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Opec members Iran, Iraq, Venezuela and Algeria have opposed a relaxation of production cuts, fearing a slump in prices.

The price of oil has jumped 55% since OPEC agreed to cut production by 1.8 million bpd.

Oil prices have spiked by as much as 20% this year, in part because OPEC has produced even less than was foreseen under the 2016 agreement, which was supposed to reduce supply by 1.8 million barrels per day.

Zanganeh, speaking to reporters on the sidelines of a Vienna seminar earlier this week, accused Trump of trying to politicize OPEC and said it was USA sanctions on Iran and Venezuela that had helped push up prices.

Iran, Opec's third-largest producer, has so far been the main barrier to a deal as it called on Opec to reject pressure from US President Donald Trump to pump more oil.

As tensions mounted, the Iranian and Saudi ministers huddled for bilateral talks on Friday morning, holding up the start of the closely watched OPEC meeting.

The output gain is nominal. USA investment bank Jefferies said an increase in "the range of 450-750,000 bpd seems the most likely outcome" of the meeting.

The Organization of the Petroleum Exporting Countries and other top crude producers, meeting in Vienna, agreed to raise output from July by about 1 million barrels per day (bpd). Trump has used Twitter to complain about high oil prices - and blame OPEC - twice since April.

Iran's Oil Minister Bijan Namdar Zanganeh walked out that meeting, telling reporters he did not think an agreement could be reached.

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Rudy Giuliani speaks at the Iran Freedom Convention for Human Rights and democracy in Washington, May 5, 2018. But Trump has seized on the report as fodder for his decision to fire Comey last May.

In 2000, then-US President Bill Clinton's energy secretary, Bill Richardson, phoned Ali al-Naimi, the Saudi oil minister at the time, during an Opec meeting to ask for more oil.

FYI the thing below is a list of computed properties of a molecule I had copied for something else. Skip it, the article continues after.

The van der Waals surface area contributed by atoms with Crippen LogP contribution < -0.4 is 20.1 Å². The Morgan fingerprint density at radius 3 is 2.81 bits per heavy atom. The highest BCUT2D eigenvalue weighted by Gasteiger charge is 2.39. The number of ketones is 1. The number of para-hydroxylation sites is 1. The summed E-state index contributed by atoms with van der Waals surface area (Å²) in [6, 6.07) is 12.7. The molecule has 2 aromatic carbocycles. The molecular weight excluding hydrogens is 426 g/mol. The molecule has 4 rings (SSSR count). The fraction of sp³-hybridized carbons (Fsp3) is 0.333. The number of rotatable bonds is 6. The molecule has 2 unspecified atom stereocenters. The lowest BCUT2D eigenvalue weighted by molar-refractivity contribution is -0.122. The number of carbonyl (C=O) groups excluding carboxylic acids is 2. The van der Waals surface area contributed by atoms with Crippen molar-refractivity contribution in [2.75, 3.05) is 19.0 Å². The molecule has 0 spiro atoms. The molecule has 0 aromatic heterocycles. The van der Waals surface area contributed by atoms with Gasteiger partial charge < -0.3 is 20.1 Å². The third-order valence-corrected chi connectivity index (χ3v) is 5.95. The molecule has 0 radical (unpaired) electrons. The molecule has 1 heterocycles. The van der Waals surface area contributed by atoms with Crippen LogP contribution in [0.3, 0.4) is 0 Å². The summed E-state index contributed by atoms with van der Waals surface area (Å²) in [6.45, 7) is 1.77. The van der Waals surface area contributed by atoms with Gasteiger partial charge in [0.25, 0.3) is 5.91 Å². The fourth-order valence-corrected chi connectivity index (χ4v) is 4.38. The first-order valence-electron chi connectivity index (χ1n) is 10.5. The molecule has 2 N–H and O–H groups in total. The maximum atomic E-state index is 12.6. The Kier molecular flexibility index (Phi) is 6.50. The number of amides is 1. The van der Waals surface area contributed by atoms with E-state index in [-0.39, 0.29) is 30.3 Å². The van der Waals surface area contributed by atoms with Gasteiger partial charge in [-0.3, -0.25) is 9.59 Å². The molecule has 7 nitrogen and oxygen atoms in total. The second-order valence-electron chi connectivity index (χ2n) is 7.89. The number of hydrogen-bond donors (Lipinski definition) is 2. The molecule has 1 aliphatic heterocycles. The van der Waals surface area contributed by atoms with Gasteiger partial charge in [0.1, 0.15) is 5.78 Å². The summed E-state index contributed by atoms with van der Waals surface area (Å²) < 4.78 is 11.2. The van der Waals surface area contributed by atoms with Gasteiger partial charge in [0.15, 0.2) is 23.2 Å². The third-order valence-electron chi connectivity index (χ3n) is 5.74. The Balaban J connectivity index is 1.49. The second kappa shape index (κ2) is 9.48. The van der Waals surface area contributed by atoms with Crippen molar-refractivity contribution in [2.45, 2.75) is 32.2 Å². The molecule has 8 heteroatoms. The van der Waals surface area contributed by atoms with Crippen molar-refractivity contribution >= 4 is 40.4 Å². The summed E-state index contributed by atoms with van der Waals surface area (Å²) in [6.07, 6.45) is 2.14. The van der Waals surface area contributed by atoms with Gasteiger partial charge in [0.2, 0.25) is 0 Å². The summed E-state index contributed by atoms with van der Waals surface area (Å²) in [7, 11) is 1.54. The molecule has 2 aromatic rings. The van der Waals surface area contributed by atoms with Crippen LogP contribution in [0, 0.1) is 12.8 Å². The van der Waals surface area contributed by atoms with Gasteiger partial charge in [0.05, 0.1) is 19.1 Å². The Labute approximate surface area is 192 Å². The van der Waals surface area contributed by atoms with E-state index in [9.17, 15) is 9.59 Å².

More important to Saudi Arabia than extra petrodollars is containing Iran, its arch-nemesis.

In an historic agreement in late 2016 the OPEC+ group of 24 nations chose to cut 1.8 million barrels of production to revive the oil market from its biggest slump in a generation.

The correction in prices have been a continuing trend since May 23, when prices breached the $80 mark after the announcement of new U.S. sanctions on Iran and ongoing supply disruptions in Libya and Venezuela.

Falih has warned the world could face a supply deficit of up to 1.8 million bpd in the second half of 2018 and that OPEC's responsibility was to address consumers' worries.

Still, the minister told reporters that he was willing to have further discussions about production numbers on Thursday, when he will join a meeting of countries - including Russian Federation and Saudi Arabia - that oversee implementation of the cuts.

"OPEC could keep the same deal with compliance going back to 100%", said an OPEC source who is aware of Iran's stance. "A more relaxed policy will push Brent towards $70 a barrel, while restrictive measures will support crude oil back towards $80".

"This puts Saudi Arabia in a tough position, as unanimity is needed for any accord to be reached", it added.